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CATEGORIES: Julie

High Fashionable

January 2, 2012

Driving in the car.

Eli (age 5): Henry, you know what I don’t get about grown-ups? How come grown-ups are so hi[mumble].

Julie: What? How come grown-ups are so hyper?

Eli: No. How come grown-ups are so high fashionable?

Dave: What?

Julie: You mean like me and Dave? We’re so high fashionable?

Eli: No, I mean all grown-ups.

Julie: But also me and Dave.

Eli: No. You two are the least high fashionable grown-ups there are.

Julie: What? We’re high fashionable! Wait, what do you even mean? Ok, what could I do to be more high fashionable?

Eli: You could wear lipstick and polish your nails.

Julie: Um.

Eli: And wear a big poufy dress and high heels and no hats.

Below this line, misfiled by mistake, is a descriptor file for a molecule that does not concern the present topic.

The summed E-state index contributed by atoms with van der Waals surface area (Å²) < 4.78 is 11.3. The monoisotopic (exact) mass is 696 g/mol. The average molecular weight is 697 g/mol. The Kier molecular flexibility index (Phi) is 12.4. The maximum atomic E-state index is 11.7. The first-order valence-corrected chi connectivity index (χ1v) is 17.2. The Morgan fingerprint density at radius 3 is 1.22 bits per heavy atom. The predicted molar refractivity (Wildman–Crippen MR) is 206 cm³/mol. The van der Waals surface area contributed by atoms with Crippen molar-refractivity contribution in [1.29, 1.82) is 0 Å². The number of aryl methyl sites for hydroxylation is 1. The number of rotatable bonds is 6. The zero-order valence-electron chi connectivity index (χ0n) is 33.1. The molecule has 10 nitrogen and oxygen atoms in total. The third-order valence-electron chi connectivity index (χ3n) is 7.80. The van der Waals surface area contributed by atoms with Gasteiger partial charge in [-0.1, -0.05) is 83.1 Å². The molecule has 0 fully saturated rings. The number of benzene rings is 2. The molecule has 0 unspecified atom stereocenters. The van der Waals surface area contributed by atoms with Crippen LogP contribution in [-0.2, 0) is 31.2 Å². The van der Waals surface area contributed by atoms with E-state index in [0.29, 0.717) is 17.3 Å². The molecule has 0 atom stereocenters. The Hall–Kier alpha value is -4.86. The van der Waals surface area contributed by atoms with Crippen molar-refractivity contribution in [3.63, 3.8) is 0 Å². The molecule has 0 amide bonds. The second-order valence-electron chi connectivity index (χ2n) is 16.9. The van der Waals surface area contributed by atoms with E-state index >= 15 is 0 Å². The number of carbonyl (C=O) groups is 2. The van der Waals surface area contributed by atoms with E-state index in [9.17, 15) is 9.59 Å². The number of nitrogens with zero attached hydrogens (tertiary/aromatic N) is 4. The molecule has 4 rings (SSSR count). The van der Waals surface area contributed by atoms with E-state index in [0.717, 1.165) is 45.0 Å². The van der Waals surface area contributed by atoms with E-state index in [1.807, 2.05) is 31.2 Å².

Julie: Uh-huh.

Henry (age 8): And necklaces and bracelets and earrings!

Julie: I’m wearing earrings!

Eli: Yeah, you should wear necklaces and bracelets too, though. And what’s that stuff you put on your eyes?

Julie: Eyeshadow?

Eli: Yeah. You should wear eyeshadow.

Julie: Ok, ok. What about Dave? How could he be more high fashionable?

Eli: He should wear black pants, a black shirt, a necktie, and dancing shoes. And a top hat.

Julie: So you’re supposed to look like Fred Astaire, Dave.

Dave: What you’re saying is, Julie and I should go out dancing by ourselves more often, and you all should stay home with a babysitter.

[Kids all cheer.]

Henry: [thoughtfully] And the way you could be more high fashionable at a museum would be to wear a dinosaur costume.

[Eli looks at Henry disdainfully, and with pity.]

Eli: When you go out dancing, Julie, you should make sure your dress is really poufy.

CATEGORIES: Eli

2012, Here we come!

January 1, 2012

I am someone who embraces resolutions (not like my mother). Why not start out the new year making some promises to yourself? The key is not to make too many, and not to make them unattainable.

While I do have an ever-expanding list of general goals (keep the house cleaner, do laundry every day, plan homeschool better, exercise a lot more), I have two specific goals for right now.